CA: It is very important to underscore James’s message here. The gross inequity and horrendous abuse of power on this continent, which is so devastating for Indigenous people, is part and parcel of the same patriarchal system that is so destructive to Mother Nature. Equity and justice are integrally linked to “conservation”, a fact that is still sadly often ignored. Conservation has been and still often is harmful to people (and therefore ultimately to nature) and we need to change our approach. James’s vision is what we must strive towards, recognizing the enormous changes that entails.

Can you explain why it is important to protect locations throughout a bird's entire migratory journey?

JF: If I had my way, the entire migration route for all species would be protected. We have so much to learn about birds and migration, we need to protect them from further population decline and loss of habitat. One single location on a migration route can be so vital for a species. For example, Red Knots, Delaware Bay is of utmost importance. It’s only one bay but plays a huge role in the migration success of Red Knots. Horseshoe Crab roe at this spot gives Red Knots the calories they need for their final push north. In the grand scheme of things so little is known about bird migration and even less about shorebird migration. We don’t know what locations may play important staging areas for American Golden-Plovers. In Alberta, we usually see golden plovers in agricultural fields adjacent to swamps and sloughs. So much of northern Alberta, Saskatchewan, Manitoba, Ontario, Quebec, Nunavut, and Northwest Territories is under-birded, there may be staging areas we don’t yet know about. It’s important we protect the land that’s left. We’ve lost so much natural habitat of all different types of terrain we need to protect it all.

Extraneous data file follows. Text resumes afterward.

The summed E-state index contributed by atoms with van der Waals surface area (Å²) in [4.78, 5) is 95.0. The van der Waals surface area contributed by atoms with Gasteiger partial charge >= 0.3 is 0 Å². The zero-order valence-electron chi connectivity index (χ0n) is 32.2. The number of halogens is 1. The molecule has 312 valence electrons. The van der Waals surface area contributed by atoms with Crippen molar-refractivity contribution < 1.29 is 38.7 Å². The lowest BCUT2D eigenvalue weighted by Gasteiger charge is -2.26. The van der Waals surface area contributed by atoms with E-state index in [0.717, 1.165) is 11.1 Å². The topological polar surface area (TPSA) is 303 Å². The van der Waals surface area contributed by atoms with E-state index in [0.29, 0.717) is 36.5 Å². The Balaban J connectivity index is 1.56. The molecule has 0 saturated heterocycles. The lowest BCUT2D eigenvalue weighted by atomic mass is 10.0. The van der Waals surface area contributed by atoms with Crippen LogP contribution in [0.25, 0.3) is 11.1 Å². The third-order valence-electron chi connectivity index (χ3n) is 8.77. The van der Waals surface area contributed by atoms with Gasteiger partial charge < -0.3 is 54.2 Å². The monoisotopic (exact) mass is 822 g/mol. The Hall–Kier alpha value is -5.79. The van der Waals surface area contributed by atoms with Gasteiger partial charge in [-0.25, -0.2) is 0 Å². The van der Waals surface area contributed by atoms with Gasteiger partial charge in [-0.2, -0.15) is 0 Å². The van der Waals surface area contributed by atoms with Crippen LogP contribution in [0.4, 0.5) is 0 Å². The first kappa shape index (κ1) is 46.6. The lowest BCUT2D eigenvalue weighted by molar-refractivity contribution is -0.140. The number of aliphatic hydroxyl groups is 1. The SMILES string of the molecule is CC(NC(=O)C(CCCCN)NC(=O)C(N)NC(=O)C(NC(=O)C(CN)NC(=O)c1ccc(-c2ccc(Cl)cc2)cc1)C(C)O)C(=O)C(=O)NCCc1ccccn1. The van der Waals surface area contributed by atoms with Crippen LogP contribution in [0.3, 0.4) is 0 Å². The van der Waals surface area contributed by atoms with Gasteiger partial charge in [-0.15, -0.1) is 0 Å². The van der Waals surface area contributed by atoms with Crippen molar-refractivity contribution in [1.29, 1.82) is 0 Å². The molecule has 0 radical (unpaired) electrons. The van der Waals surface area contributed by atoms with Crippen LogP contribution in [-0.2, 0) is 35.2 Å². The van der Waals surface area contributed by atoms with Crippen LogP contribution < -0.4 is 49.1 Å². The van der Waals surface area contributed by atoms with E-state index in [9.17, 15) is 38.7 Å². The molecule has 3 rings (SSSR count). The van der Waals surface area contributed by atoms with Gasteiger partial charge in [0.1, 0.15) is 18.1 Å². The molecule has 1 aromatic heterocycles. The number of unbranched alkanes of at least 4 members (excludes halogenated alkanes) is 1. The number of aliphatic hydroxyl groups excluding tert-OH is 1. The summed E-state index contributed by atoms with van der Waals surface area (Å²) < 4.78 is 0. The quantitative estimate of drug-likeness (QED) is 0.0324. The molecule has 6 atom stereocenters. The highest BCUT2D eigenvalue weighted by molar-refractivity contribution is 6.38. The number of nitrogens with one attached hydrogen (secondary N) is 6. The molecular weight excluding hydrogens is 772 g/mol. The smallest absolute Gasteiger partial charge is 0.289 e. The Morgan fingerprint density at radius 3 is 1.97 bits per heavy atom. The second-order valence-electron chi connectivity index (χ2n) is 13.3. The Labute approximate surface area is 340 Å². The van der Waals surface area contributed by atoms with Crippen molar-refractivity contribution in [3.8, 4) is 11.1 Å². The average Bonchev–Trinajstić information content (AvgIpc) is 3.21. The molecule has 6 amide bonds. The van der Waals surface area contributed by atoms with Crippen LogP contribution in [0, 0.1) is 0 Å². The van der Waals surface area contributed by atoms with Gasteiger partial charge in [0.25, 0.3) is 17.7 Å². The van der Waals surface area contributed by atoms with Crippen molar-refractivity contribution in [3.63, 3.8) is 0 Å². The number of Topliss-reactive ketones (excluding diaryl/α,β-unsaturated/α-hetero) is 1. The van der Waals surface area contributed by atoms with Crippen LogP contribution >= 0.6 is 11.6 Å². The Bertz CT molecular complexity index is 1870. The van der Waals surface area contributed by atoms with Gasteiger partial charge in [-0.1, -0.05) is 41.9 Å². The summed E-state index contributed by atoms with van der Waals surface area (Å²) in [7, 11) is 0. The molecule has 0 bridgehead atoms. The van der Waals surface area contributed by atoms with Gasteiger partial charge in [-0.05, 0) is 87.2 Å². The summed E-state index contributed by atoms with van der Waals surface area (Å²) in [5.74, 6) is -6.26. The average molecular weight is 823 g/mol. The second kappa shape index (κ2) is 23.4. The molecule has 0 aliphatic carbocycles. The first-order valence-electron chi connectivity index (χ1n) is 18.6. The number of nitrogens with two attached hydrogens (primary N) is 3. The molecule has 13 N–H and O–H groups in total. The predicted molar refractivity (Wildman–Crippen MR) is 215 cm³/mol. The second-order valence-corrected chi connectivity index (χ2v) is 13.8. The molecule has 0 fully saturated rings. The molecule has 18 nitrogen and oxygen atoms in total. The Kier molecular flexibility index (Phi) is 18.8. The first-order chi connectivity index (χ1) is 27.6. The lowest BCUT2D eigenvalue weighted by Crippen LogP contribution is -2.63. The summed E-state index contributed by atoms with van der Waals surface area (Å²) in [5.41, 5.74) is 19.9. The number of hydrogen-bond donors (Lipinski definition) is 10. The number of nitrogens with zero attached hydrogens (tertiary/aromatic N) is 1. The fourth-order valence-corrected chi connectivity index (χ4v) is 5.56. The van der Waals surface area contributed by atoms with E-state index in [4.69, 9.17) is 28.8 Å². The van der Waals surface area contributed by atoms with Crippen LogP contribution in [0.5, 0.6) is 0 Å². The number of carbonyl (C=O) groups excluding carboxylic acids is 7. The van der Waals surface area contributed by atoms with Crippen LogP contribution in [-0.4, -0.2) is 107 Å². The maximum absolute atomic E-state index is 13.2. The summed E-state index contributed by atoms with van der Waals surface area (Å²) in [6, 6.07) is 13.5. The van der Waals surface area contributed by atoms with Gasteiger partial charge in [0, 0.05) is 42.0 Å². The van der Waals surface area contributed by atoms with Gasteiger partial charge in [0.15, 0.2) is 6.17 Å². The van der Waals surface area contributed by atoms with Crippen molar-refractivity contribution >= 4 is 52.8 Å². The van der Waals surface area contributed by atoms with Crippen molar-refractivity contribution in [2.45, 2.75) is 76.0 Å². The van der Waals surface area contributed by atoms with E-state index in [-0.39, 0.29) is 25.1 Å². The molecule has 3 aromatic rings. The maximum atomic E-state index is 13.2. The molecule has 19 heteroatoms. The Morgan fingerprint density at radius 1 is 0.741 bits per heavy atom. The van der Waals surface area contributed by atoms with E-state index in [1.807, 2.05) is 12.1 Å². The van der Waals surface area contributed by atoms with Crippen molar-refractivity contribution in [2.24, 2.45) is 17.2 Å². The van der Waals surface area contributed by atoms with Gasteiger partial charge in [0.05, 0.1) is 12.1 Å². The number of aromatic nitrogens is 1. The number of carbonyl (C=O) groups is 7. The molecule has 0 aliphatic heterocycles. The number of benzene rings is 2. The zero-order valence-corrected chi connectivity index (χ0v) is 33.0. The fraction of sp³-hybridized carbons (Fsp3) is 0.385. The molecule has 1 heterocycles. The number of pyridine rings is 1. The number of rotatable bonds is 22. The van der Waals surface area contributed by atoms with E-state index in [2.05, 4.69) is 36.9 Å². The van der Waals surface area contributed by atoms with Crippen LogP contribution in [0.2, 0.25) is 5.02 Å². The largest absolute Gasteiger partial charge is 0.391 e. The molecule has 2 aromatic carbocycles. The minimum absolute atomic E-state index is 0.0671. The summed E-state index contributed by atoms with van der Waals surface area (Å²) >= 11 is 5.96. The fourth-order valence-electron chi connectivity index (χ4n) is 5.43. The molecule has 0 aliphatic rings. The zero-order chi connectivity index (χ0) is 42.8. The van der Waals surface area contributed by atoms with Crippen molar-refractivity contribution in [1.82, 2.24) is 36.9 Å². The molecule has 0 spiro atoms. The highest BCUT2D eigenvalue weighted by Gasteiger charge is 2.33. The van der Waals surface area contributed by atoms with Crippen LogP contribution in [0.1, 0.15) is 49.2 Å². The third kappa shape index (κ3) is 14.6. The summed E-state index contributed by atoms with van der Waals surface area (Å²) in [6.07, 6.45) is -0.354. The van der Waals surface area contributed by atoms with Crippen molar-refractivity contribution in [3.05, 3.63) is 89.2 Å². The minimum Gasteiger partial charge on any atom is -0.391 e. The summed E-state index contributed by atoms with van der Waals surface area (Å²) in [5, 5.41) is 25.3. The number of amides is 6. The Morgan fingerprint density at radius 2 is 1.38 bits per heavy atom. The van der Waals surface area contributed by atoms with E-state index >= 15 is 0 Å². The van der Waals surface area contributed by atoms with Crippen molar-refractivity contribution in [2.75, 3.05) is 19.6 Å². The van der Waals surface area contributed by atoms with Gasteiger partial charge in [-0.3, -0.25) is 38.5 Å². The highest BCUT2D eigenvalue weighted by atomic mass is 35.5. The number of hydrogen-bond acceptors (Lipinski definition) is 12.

CA: Migratory animals have such beautifully complex life cycles. Asking them to forego any of the places that they have made significant in their evolutionary journeys and their individual life journeys, would be like asking a toad to forego being a tadpole because of a lack of water. Even the airspace we take so much for granted is habitat for a migratory bird or bat. They may not breed there but they cannot live without it. For the American Golden-Plover, the tundra and pampas are only two of the biomes that complete them. They need the hemisphere, the whole hemisphere, they need us to share the whole world.

Do you think projects like this American Golden-Plover project are important? Why or why not?

JF: Very important. Every research project no matter how big or small helps to contribute to the overall knowledge of birds. I see value in all research projects.

CA: My answers to the questions above is really why I think this is so important. Linking to the peoples’ worldviews, and to equity, and understanding how our own journey is tied to their flight and plight.

Find Dr. Christian Artuso on Instagram at @ch_artuso, Facebook at @chris.artuso.3, and X at @Birds_Manitoba.